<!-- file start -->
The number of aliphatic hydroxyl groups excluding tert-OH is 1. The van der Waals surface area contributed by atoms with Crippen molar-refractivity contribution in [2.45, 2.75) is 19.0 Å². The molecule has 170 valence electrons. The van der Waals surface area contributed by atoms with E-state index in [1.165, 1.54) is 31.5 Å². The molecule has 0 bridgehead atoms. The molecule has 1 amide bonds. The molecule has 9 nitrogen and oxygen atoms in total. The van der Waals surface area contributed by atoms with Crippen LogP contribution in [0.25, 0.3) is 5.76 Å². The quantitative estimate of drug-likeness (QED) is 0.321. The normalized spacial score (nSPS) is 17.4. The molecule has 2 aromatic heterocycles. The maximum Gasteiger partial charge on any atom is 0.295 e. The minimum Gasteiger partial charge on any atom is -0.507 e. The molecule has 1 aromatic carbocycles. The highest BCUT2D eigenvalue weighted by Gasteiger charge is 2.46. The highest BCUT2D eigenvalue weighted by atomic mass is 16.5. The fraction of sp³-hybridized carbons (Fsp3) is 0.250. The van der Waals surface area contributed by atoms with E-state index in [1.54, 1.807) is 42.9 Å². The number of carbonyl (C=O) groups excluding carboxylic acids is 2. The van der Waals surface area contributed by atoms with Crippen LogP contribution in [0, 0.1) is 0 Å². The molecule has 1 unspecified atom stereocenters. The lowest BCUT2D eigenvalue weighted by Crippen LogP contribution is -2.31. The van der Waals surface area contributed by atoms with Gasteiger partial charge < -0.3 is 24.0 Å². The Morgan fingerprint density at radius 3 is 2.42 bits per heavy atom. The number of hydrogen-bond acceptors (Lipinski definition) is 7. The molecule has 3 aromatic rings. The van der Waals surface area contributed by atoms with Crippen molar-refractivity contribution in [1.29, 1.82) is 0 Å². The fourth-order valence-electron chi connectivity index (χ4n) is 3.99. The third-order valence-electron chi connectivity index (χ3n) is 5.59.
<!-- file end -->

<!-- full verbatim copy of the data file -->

The number of aliphatic hydroxyl groups excluding tert-OH is 1. The van der Waals surface area contributed by atoms with Crippen molar-refractivity contribution in [2.45, 2.75) is 19.0 Å². The molecule has 170 valence electrons. The van der Waals surface area contributed by atoms with E-state index in [1.165, 1.54) is 31.5 Å². The molecule has 0 bridgehead atoms. The molecule has 1 amide bonds. The molecule has 9 nitrogen and oxygen atoms in total. The van der Waals surface area contributed by atoms with Crippen LogP contribution in [0.25, 0.3) is 5.76 Å². The quantitative estimate of drug-likeness (QED) is 0.321. The normalized spacial score (nSPS) is 17.4. The molecule has 2 aromatic heterocycles. The maximum Gasteiger partial charge on any atom is 0.295 e. The minimum Gasteiger partial charge on any atom is -0.507 e. The molecule has 1 aromatic carbocycles. The highest BCUT2D eigenvalue weighted by Gasteiger charge is 2.46. The highest BCUT2D eigenvalue weighted by atomic mass is 16.5. The fraction of sp³-hybridized carbons (Fsp3) is 0.250. The van der Waals surface area contributed by atoms with E-state index in [1.54, 1.807) is 42.9 Å². The number of carbonyl (C=O) groups excluding carboxylic acids is 2. The van der Waals surface area contributed by atoms with Crippen LogP contribution in [0, 0.1) is 0 Å². The molecule has 1 unspecified atom stereocenters. The lowest BCUT2D eigenvalue weighted by Crippen LogP contribution is -2.31. The van der Waals surface area contributed by atoms with Gasteiger partial charge < -0.3 is 24.0 Å². The Morgan fingerprint density at radius 3 is 2.42 bits per heavy atom. The number of hydrogen-bond acceptors (Lipinski definition) is 7. The molecule has 3 aromatic rings. The van der Waals surface area contributed by atoms with Crippen molar-refractivity contribution in [1.29, 1.82) is 0 Å². The fourth-order valence-electron chi connectivity index (χ4n) is 3.99. The third-order valence-electron chi connectivity index (χ3n) is 5.59.